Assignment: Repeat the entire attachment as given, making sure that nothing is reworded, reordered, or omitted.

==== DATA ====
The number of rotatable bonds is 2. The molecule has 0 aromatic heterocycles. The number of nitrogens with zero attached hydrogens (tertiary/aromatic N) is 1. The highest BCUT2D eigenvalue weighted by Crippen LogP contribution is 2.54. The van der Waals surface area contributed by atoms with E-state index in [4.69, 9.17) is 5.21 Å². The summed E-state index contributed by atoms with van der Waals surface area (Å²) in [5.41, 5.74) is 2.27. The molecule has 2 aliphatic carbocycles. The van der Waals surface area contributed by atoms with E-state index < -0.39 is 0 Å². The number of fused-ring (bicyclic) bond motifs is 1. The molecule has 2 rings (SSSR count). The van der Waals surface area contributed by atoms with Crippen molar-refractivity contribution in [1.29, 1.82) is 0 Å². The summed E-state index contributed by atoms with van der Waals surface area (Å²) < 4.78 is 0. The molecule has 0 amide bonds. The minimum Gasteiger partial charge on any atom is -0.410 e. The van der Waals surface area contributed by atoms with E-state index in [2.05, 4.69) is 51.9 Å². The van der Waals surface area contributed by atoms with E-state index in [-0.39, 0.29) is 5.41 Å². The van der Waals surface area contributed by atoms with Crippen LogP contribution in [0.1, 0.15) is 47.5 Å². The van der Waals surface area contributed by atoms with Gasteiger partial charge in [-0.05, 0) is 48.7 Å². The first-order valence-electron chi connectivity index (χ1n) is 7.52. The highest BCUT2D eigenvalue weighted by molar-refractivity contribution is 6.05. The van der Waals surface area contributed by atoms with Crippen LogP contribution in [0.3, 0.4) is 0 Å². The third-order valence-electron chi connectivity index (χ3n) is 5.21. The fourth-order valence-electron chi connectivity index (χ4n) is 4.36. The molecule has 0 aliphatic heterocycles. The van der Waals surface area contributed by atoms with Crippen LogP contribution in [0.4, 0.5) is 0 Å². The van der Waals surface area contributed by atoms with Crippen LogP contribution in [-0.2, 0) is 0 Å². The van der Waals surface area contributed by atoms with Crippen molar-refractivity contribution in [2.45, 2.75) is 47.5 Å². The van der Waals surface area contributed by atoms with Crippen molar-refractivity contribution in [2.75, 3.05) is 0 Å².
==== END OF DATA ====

The number of rotatable bonds is 2. The molecule has 0 aromatic heterocycles. The number of nitrogens with zero attached hydrogens (tertiary/aromatic N) is 1. The highest BCUT2D eigenvalue weighted by Crippen LogP contribution is 2.54. The van der Waals surface area contributed by atoms with E-state index in [4.69, 9.17) is 5.21 Å². The summed E-state index contributed by atoms with van der Waals surface area (Å²) in [5.41, 5.74) is 2.27. The molecule has 2 aliphatic carbocycles. The van der Waals surface area contributed by atoms with E-state index < -0.39 is 0 Å². The number of fused-ring (bicyclic) bond motifs is 1. The molecule has 2 rings (SSSR count). The van der Waals surface area contributed by atoms with Crippen molar-refractivity contribution in [1.29, 1.82) is 0 Å². The summed E-state index contributed by atoms with van der Waals surface area (Å²) < 4.78 is 0. The molecule has 0 amide bonds. The minimum Gasteiger partial charge on any atom is -0.410 e. The van der Waals surface area contributed by atoms with E-state index in [2.05, 4.69) is 51.9 Å². The van der Waals surface area contributed by atoms with E-state index in [-0.39, 0.29) is 5.41 Å². The van der Waals surface area contributed by atoms with Crippen LogP contribution in [0.1, 0.15) is 47.5 Å². The van der Waals surface area contributed by atoms with Gasteiger partial charge in [-0.05, 0) is 48.7 Å². The first-order valence-electron chi connectivity index (χ1n) is 7.52. The highest BCUT2D eigenvalue weighted by molar-refractivity contribution is 6.05. The van der Waals surface area contributed by atoms with Crippen LogP contribution in [0.3, 0.4) is 0 Å². The third-order valence-electron chi connectivity index (χ3n) is 5.21. The fourth-order valence-electron chi connectivity index (χ4n) is 4.36. The molecule has 0 aliphatic heterocycles. The van der Waals surface area contributed by atoms with Crippen LogP contribution in [0.4, 0.5) is 0 Å². The van der Waals surface area contributed by atoms with Crippen LogP contribution in [-0.2, 0) is 0 Å². The van der Waals surface area contributed by atoms with Crippen molar-refractivity contribution in [2.45, 2.75) is 47.5 Å². The van der Waals surface area contributed by atoms with Crippen molar-refractivity contribution in [2.75, 3.05) is 0 Å².